Burma Essays

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    George Orwell held a unique perspective on Britain’s involvement in Burma. Through his own experiences in Burma, he developed an inner struggle between following orders and opposing imperialism, that he expressed in the story Shooting an Elephant. Orwell was born under the name Eric Blair in colonial India. As an adult, he joined the Imperial Police stationed in Burma, where he soon discovered a conflict brewing within himself. He was naturally a reflective person, analyzing what he saw to be obvious

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    political instability and ethnic diversity of Burma to colonize it over the 62 year period of the three Anglo-Burmese wars. Up until 1937, Burma was a direct extremity of India, and only became its own crown colony in that year. As if to continue its history of invasion and occupation, the Japanese, with assistance from the Burma Independence Army (later to become the Anti-Fascist People's Freedom League ), occupied Burma in 1942. However Japanese seizure of Burma was only a brief stint due to the fact

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    Burma Campaign Essay

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    The Burma Campaign was in South-East Asia in World War II and was fought by the forces of the British Empire and China, with support from the United States, against the Empire of Japan, Thailand, and the Indian National Army. Burma was one of the worst affected areas in World War II. In Burma, the Japanese Army military setbacks which led to them retreating to the east. The Japanese wanted to take over Yangon, the capital and also a popular seaport. This is because it would close the supply line

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    George Orwell’s personal narrative, “Shooting an Elephant,” invites readers to experience his powerful story of conflicting ideas and harsh decisions. “Shooting an Elephant,” tells the tale of George Orwell, and imperial police officer in Burma, and the choices he needs to make about an elephant that has gone must. Orwell’s choice of wether or not to shoot the elephant is a battle of morality and could potentially risk his position and respect as an imperial officer. Orwell’s personal narrative recounts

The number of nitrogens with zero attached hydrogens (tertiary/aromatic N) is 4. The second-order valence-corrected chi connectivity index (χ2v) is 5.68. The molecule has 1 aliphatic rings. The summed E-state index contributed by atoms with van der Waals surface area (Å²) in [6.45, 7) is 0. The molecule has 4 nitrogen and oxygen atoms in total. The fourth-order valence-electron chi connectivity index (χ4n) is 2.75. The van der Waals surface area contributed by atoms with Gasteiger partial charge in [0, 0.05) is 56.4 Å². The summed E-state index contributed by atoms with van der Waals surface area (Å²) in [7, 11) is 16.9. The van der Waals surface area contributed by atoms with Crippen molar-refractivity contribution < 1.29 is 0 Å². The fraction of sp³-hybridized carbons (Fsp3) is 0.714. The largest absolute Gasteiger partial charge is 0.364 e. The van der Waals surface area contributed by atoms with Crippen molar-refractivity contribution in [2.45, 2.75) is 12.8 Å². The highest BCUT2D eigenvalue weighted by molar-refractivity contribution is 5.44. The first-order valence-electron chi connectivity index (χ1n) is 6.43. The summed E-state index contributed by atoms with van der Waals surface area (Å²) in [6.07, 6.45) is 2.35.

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    audience is handed the chance to analyze Orwell’s character and his experience in Burma. When following Orwell’s story, the audience is immediately given his opinion on British imperialism declaring that British imperialism is evil. The audience is able to tell that the British Empire has embittered Orwell with the way he feels around the Burma people. He is well known due to his status as a police man, but the Burma people constantly belittle his, making him like an outcast. Under the rule of the

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    is said that elephants can sense danger, though it is apparent that the elephant from Orwell’s short story is a brilliant exception. “Shooting an Elephant,” follows the struggles of an English police officer in a British controlled section of Lower Burma. In the story, the officer leaves to deal with a tame elephant that had escaped its owner and was left to rampage the town. The officer observes the damages on his way to the elephant and slowly collects a crowd of Burmese citizens. Once the officer

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    Novelist, essayist, journalist, and critic George Orwell in his essay, “Shooting an Elephant” discusses his life in Burma during the 1930’s while the british were in control. Orwell recounts personal experiences and his feelings on the actions the British took in order to oppress the Burmese. While doing this he uses a variety of diction, imagery, and first person POV in order to convey his message. Diction is the first rhetorical device Orwell employ in order to convey his message using his word